What We’re Reading in January
Reviews of "Hell with the Lid Off" and a memoir by Phil Bourque of his time playing with the Pittsburgh Penguins.
Hell with the Lid Off
by Ed Gruver and Jim Campbell
University of Nebraska Press
At its best, sports foments a kind of benign tribalism. Win or lose, a team’s fan base is saturated not in shared feelings of Us vs. Them as much as a pervasive awareness of This Is Us. In times of crisis, displays of exceptional athletics from a team representing Us can even lift a community out of despair and worry by way of its own success.
Former Pittsburgh Steelers linebacker and two-time Super Bowl champion Andy Russell writes in his forward to “Hell with the Lid Off,” a history of the rivalry shared between the Steelers and the Oakland Raiders in the 1970s, written by Ed Gruver and Jim Campbell, “After decades of being known as the ‘Steel City,’ Pittsburgh was in something of a funk by the end of the 1960s and into the 1970s. The production of steel was down, and unemployment was rising. In general, Pittsburghers were not feeling so good about themselves.”
The authors suggest the moment when things began changing for the better, both for the Steelers and Pittsburgh’s self-image, was the moment a brutal collision between Oakland safety Jack Tatum and Steelers running back “Frenchy” Fuqua resulted in a wildly ricocheting football that miraculously found its way to the fingertips of Franco Harris resulting in the most famous play in NFL history: The Immaculate Reception.
The Pittsburgh Pirates had won the World Series the previous year, and now the historically woebegone Steelers were doing their part to transform Pittsburgh into The City of Champions. The Steelers wouldn’t bring home the Lombardi Trophy until 1975, but here, with the Immaculate Reception, the team gave its city something to believe in.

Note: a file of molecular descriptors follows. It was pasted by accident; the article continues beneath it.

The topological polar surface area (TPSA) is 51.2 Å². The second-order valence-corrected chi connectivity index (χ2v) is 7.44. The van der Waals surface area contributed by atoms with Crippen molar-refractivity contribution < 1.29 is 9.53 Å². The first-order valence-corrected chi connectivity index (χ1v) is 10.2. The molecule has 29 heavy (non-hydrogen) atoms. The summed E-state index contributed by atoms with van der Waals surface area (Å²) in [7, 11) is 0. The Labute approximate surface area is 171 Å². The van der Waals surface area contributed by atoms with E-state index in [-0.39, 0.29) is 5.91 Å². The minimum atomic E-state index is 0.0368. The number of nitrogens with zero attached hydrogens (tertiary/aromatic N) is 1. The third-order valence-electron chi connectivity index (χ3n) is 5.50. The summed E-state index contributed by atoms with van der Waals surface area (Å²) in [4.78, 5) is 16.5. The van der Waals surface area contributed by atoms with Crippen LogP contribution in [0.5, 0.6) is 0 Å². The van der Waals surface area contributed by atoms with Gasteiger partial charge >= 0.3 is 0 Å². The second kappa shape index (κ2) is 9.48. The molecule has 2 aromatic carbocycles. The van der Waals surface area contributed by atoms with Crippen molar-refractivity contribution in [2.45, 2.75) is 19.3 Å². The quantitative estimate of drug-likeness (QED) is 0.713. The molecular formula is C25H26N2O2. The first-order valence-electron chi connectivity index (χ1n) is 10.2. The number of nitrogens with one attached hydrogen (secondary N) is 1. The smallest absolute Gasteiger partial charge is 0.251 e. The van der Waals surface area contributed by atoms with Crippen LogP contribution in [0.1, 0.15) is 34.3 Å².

Gruver and Campbell tell the compelling story of the two teams that created that spectacular football moment in 1972 and the hard-hitting rivalry that grew out of that controversial play, which Raiders fans still refer to as The Immaculate Deception. The authors document the histories of the teams and the outsized personalities of key figures such as Fuqua, aka The French Count, Mean Joe Greene and Terry Bradshaw, as well as Raiders’ stalwarts Kenny “The Snake” Stabler, owner Al Davis and coach John Madden. “Hell with the Lid Off” is a well-told tale of an earlier, more colorful era of professional football.
If These Walls Could Talk: Stories from the Pittsburgh Penguins
by Phil Bourque with Josh Yohe
Much like the Steelers, the Pittsburgh Penguins took their own sweet time in becoming a force to be reckoned with. Founded in 1967, the Pens would not hoist the Stanley Cup until the 1990s. Phil Bourque joined the roster of the Penguins in 1988 and went on to win two championships alongside his teammates Mario Lemieux, Jaromir Jagr, Paul Coffey and Tom Barrasso.
His memoir, “If These Walls Could Talk: Stories from the Pittsburgh Penguins Ice, Locker Room, and Press Box” is a warts-and-all-look at Bourque’s life and career. Fans of his current work as a color commentator alongside Mike Lange will enjoy this conversational book that lifts the curtain on the life of a professional hockey player.
Local comic book creator and illustrator Jim Rugg drops by Pittsburgh Arts & Lectures Words & Pictures series. Rugg is the creator of popular comics such as “Street Angel” and “Afrodisiac.” In 2007, he created the series “The Plain Janes” with writer Cecil Castellucci, which follows the adventures of four young women in high school who form an art gang to enliven their suburban community. Rugg has won both the Eisner and Ignatz awards for his work in the field of comics. OAKLAND: Carnegie Library Lecture Hall, 4400 Forbes Ave.; 412/622-8866, pittsburghlectures.org